Moreover, a pressing question may center on the tyranny of grants and funding, which is said to dictate the design of today’s projects. To what extent is this the cause of such an unacknowledged sociology of failure in academic research? The present tendency is to design methods that involve an extremely large number of interviews and what I would call the “participatory approach fever”. The result of a misinterpretation of what “participation” should mean is subcontracting scientific evidence to researched subjects overburdened with theoretical expectations and over-theorizations, a tendency which seldom turns out to provide sound empirical evidence. In this vein, Northern-led research not only tends to romanticize the South, which would not be new in postcolonial scholarship, but increasingly invites the South to actively participate in its own romanticization. Affected by “participatory approach fever”, many scholars in the Global North feel urged to depict their work as local, while also missing the fact that sharing their own conscious positionality vis-à-vis the researched would instead be an invaluable point of departure in the effort to avoid ethical and scientific failure. Indeed, such a self-acknowledgment would finally contribute to nuancing the multiple cultures in which research design, data collection, writing, and knowledge production are embedded – cultures that are hardly definable within the categories of “North” and “South”.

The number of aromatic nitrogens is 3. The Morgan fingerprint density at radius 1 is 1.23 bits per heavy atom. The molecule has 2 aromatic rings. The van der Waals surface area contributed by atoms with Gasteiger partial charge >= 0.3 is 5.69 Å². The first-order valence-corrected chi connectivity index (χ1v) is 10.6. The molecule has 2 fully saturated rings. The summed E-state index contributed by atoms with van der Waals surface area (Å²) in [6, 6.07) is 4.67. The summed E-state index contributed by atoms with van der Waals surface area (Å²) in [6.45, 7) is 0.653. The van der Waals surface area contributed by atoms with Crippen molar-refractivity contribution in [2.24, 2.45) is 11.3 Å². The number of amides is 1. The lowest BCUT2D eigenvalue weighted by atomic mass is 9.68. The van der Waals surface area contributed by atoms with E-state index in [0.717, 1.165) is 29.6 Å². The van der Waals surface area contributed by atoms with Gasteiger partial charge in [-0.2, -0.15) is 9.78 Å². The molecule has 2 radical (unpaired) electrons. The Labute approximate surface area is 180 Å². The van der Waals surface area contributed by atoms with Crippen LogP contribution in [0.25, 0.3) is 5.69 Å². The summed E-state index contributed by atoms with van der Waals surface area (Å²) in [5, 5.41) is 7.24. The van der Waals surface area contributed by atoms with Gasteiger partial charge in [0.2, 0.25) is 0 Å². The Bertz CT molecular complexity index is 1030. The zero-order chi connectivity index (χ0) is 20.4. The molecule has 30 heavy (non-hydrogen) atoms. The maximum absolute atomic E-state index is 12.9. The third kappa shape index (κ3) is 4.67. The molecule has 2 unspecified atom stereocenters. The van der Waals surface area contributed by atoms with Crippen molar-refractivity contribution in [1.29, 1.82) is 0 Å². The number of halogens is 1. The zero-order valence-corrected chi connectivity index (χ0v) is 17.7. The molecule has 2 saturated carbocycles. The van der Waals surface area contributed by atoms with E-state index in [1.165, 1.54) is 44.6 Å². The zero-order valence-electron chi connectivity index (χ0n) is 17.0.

In light of these considerations, I ask myself how ethnographic studies can survive without being sociologically relevant and, at times, even culturally appropriate. Subcontracting the production of knowledge either to local researchers or to the researched themselves is certainly not a one-size-fits-all answer. Yet it looks unfeasible for many researchers across the globe to dispose of proper time and funding to conduct research over a longer timeframe and develop a localized understanding of the contexts they wish to study. I identified a similar issue when I realized that some researchers who have a poor command of the local language shy away from hiring an interpreter due to a lack of material means or because they are in an environment that frowns upon social science researchers who lack contextual skills. While peacefully sharing one’s own limits and assets would potentiate empirical analysis overall, everyone wants to be the “voice of the Global South”. Instead, no one wants to be the Global North, impeding a honest sociology of knowledge. Thus, how do we decolonize sociological and anthropological knowledge and, at the same time, the sociology of knowledge, if the drivers of epistemological coloniality, across Norths and Souths, have managed to make themselves invisible?